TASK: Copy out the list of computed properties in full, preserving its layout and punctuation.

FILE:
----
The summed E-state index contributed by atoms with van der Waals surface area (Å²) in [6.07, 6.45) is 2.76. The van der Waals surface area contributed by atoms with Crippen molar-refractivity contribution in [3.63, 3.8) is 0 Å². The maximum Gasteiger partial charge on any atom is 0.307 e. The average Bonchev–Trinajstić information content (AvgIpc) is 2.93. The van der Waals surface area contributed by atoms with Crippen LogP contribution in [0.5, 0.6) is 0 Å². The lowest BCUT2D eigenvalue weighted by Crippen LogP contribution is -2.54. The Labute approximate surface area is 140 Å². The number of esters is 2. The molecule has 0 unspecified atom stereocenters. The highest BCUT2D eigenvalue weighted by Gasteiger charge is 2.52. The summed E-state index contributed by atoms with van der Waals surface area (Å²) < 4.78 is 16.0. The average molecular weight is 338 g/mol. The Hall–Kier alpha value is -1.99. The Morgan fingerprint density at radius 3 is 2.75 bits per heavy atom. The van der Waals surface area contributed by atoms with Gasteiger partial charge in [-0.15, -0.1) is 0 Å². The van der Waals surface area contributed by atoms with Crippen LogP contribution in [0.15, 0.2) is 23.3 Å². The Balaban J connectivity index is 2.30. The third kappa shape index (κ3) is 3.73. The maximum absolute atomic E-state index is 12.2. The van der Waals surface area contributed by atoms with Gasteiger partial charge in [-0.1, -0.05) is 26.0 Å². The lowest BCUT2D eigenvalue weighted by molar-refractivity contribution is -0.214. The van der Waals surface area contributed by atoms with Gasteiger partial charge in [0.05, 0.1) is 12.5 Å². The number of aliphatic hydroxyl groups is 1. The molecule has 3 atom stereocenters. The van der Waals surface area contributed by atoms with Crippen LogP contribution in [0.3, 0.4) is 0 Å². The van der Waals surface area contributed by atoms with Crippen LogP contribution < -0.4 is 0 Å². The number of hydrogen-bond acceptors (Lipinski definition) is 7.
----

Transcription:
The summed E-state index contributed by atoms with van der Waals surface area (Å²) in [6.07, 6.45) is 2.76. The van der Waals surface area contributed by atoms with Crippen molar-refractivity contribution in [3.63, 3.8) is 0 Å². The maximum Gasteiger partial charge on any atom is 0.307 e. The average Bonchev–Trinajstić information content (AvgIpc) is 2.93. The van der Waals surface area contributed by atoms with Crippen LogP contribution in [0.5, 0.6) is 0 Å². The lowest BCUT2D eigenvalue weighted by Crippen LogP contribution is -2.54. The Labute approximate surface area is 140 Å². The number of esters is 2. The molecule has 0 unspecified atom stereocenters. The highest BCUT2D eigenvalue weighted by Gasteiger charge is 2.52. The summed E-state index contributed by atoms with van der Waals surface area (Å²) < 4.78 is 16.0. The average molecular weight is 338 g/mol. The Hall–Kier alpha value is -1.99. The Morgan fingerprint density at radius 3 is 2.75 bits per heavy atom. The van der Waals surface area contributed by atoms with Gasteiger partial charge in [-0.15, -0.1) is 0 Å². The van der Waals surface area contributed by atoms with Crippen LogP contribution in [0.15, 0.2) is 23.3 Å². The Balaban J connectivity index is 2.30. The third kappa shape index (κ3) is 3.73. The maximum absolute atomic E-state index is 12.2. The van der Waals surface area contributed by atoms with Gasteiger partial charge in [-0.1, -0.05) is 26.0 Å². The lowest BCUT2D eigenvalue weighted by molar-refractivity contribution is -0.214. The van der Waals surface area contributed by atoms with Gasteiger partial charge in [0.05, 0.1) is 12.5 Å². The number of aliphatic hydroxyl groups is 1. The molecule has 3 atom stereocenters. The van der Waals surface area contributed by atoms with Crippen LogP contribution in [0.3, 0.4) is 0 Å². The van der Waals surface area contributed by atoms with Crippen LogP contribution < -0.4 is 0 Å². The number of hydrogen-bond acceptors (Lipinski definition) is 7.